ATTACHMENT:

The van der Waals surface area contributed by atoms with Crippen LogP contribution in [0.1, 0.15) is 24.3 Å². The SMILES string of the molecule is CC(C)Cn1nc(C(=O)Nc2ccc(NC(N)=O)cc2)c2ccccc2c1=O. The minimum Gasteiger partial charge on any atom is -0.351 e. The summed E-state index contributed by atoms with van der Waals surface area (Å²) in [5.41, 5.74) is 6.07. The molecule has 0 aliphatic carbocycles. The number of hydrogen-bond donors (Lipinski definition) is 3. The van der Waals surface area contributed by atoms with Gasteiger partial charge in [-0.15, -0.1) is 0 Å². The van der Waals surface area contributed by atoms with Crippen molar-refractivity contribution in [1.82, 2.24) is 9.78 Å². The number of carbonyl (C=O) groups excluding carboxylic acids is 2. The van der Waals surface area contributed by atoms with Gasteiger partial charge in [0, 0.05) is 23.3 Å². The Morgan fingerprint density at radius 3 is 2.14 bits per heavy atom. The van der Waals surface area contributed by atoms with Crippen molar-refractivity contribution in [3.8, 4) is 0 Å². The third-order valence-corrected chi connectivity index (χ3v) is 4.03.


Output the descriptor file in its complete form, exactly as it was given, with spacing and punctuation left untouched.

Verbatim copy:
The van der Waals surface area contributed by atoms with Crippen LogP contribution in [0.1, 0.15) is 24.3 Å². The SMILES string of the molecule is CC(C)Cn1nc(C(=O)Nc2ccc(NC(N)=O)cc2)c2ccccc2c1=O. The minimum Gasteiger partial charge on any atom is -0.351 e. The summed E-state index contributed by atoms with van der Waals surface area (Å²) in [5.41, 5.74) is 6.07. The molecule has 0 aliphatic carbocycles. The number of hydrogen-bond donors (Lipinski definition) is 3. The van der Waals surface area contributed by atoms with Gasteiger partial charge in [-0.15, -0.1) is 0 Å². The van der Waals surface area contributed by atoms with Crippen molar-refractivity contribution in [1.82, 2.24) is 9.78 Å². The number of carbonyl (C=O) groups excluding carboxylic acids is 2. The van der Waals surface area contributed by atoms with Gasteiger partial charge in [0, 0.05) is 23.3 Å². The Morgan fingerprint density at radius 3 is 2.14 bits per heavy atom. The van der Waals surface area contributed by atoms with Crippen molar-refractivity contribution in [3.8, 4) is 0 Å². The third-order valence-corrected chi connectivity index (χ3v) is 4.03.